"מי שלא ראה שמחת בית השואבה לא ראה שמחה מימיו"
“He who did not see the rejoicing of Beit Hasho’eivah, never saw rejoicing in his lifetime.” (Succah 51a)

QUESTION: What was so special about the rejoicing of Simchat Beit Hasho’eivah?

ANSWER: In describing the details of Simchat Beit Hasho’eivah the Gemara (Succah 51a) says that everyone — men and women — would gather in the Beit Hamikdash. “There were golden candelabras fifty cubits high with four golden bowls for oil on top of each and four ladders to each. Young Kohanim would climb up each ladder carrying a pitcher containing thirty lug of oil...and when they lit the lamps the entire city of Jerusalem became illuminated. Heads of yeshivot, members of the Sanhedrin, pious men, and men of good deeds would clap, sing, and act joyously and the general populace would come to watch and listen.”

Indeed there are many simchat in the Jewish community where the setting is exquisite, the palate is treated to the most sumptuous and exotic foods, the ears are regaled by the most lively music, but still thesimchah is incomplete. After careful analysis, one can see the fragmentation of the community. One cannot help but notice that not all segments of the community are participating, and still others are present as a result of coercion. The youth does not respect the elders and the elders do not have a common language with the youth. The “simchah” may evoke anxiety and apprehension rather than happiness and unity.

At Simchat Beit Hasho’eivah the people who set the mood were the rashei yeshiva, chassidim, and men of good deeds, and the young illuminated the area under their tutelage and guidance. Simchah in which unity and respect are evident is profound and true simchah.

(מצאתי בכתבי אבי הרב שמואל פסח ז"ל באגאמילסקי)


"ושאבתם מים בששון ממעיני הישועה"
“You shall draw water with joy from the wellsprings of deliverance.” (Isaiah 12:3)

QUESTION: Throughout the year there were nisuch hayayin — wine-libations — offered on the altar. On Succot there were also nisuch hamayim — water-libations. The Gemara (Succah 48b) relates that there was once a Sadducee(Tzedoki) Kohen who poured the water libations over his feet and all the people then pelted him to death with their etrogim.

[The Sadducees accept only the Torah Shebiketav — Written Torah — but deny the Torah Shebe’al Peh — Oral Torah. The principle of water-libation is not stated explicitly in the Torah, but only by allusion from which our sages (see Ta’anit 3a) derived the obligation.]

If the Sadducees deny the principle of water-libation, that particular kohen should not have poured at all; why then did he pour the water over his feet? Moreover, if someone alters the Temple-service he incurs “death by the hand of Heaven,” or he is subject to the rule that “the zealous may attack him.” Why, then, was he pelted by “all the people?”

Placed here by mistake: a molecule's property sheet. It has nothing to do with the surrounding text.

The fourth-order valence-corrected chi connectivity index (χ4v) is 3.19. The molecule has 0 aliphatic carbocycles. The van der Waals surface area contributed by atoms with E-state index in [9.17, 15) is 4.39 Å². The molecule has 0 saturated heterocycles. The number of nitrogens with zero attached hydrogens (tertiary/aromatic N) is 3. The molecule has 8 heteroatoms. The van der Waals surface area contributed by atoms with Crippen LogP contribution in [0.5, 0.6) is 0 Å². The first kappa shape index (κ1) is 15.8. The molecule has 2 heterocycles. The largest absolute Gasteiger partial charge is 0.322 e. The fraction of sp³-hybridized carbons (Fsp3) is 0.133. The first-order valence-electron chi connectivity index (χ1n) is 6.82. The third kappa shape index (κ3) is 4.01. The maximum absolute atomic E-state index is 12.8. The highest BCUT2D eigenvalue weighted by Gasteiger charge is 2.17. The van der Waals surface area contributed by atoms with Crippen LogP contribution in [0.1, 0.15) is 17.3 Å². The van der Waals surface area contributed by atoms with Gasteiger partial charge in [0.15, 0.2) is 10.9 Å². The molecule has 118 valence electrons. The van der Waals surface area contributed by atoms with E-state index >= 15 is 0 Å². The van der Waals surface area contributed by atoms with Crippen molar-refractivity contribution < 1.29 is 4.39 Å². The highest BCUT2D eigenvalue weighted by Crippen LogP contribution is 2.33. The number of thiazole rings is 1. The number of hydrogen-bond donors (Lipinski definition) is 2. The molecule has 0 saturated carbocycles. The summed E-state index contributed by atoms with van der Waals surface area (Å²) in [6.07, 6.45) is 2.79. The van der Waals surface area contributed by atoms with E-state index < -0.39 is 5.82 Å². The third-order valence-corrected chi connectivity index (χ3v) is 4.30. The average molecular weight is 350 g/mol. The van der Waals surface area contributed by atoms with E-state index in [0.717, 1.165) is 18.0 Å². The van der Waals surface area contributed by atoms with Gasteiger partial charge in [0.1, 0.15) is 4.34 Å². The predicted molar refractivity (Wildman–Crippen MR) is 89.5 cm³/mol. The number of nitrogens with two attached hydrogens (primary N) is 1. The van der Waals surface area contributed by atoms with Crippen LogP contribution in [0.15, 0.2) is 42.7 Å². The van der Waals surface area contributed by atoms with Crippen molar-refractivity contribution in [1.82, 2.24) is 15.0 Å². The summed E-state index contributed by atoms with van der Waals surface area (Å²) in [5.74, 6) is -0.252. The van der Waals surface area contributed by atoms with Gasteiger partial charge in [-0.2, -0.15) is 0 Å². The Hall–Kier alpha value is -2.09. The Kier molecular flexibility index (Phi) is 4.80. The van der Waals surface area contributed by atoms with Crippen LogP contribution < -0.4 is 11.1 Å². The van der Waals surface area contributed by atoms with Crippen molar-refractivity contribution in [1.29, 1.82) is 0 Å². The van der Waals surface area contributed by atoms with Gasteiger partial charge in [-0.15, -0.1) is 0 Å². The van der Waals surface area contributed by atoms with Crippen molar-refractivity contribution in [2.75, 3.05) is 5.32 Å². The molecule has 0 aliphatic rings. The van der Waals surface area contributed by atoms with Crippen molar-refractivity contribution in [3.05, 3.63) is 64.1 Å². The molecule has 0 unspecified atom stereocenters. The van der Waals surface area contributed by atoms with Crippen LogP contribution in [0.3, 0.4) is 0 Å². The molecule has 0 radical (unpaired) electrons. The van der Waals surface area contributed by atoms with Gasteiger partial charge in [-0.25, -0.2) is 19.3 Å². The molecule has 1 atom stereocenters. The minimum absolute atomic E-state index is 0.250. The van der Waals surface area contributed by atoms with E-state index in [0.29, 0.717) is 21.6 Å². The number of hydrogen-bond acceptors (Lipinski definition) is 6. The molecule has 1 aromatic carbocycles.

ANSWER: There are two basic approaches to serving Hashem:

1) Ta’am vada’at — “reason (lit. “taste”) and understanding” — serving Hashem based upon rational apprehension of the significance of a mitzvah and the profundity of the Divine revelation achieved after performing it.

2) Kabalat ol — absolute submission to perform the will of Hashem regardless of whether the significance of the mitzvah is understood.

Wine has a flavor, while water on its own does not. Therefore, one must precede wine drinking with a berachah even if one is not thirsty, while over water a berachah is made only if one drinks to quench thirst (Orach Chaim 204:7), as only then will one find it tasty.

Wine and water are analogous to these two approaches to serving Hashem. Wine represents the approach of ta’am vada’at — comprehension — and water represents the approach of kabalot ol — absolute submission, without any rational, apprehension.

The Sadducee Kohen advocated serving Hashem based on understanding and rejected the approach of doing mitzvot when one has no idea what they accomplish. Consequently, this Kohen venerated the wine libation throughout the year, but scoffed at the water libation, pouring it over his feet instead of the altar.

The message he implied was that only the simple people, who are compared to feet and have no minds of their own, should serve Hashem based on kabalat ol, but intellectuals should serve Hashem based on their understanding.

Moreover, his attitude was that for himself, being a kohen in the Sanctuary and serving G‑d, he does not need kabalat ol. On the other hand, he poured the water over his feet to indicate that he is a source for instructions to be accepted by way of kabalat ol by the “six hundred thousand footmen of the people.”

For this reason “all the people pelted him,” i.e., the simple folks as opposed to the kohanim. Those blessed with intellectual capacities may base their avodah on kabalat ol. As they are intellectuals, however, they are not overly sensitive to the fact that reason by itself is insufficient, and thus they will have a problem in refuting the argument that there is no need for kabalat ol and that reason suffices by itself. The simple folks, however, when hearing the suggestion that there is no need for kabalat ol, they sensed immediately that this kind of attitude goes counter to the Divine Will and they pelted him to death, for his heretical philosophy.

(לקוטי שיחות ח"ב ע' 425)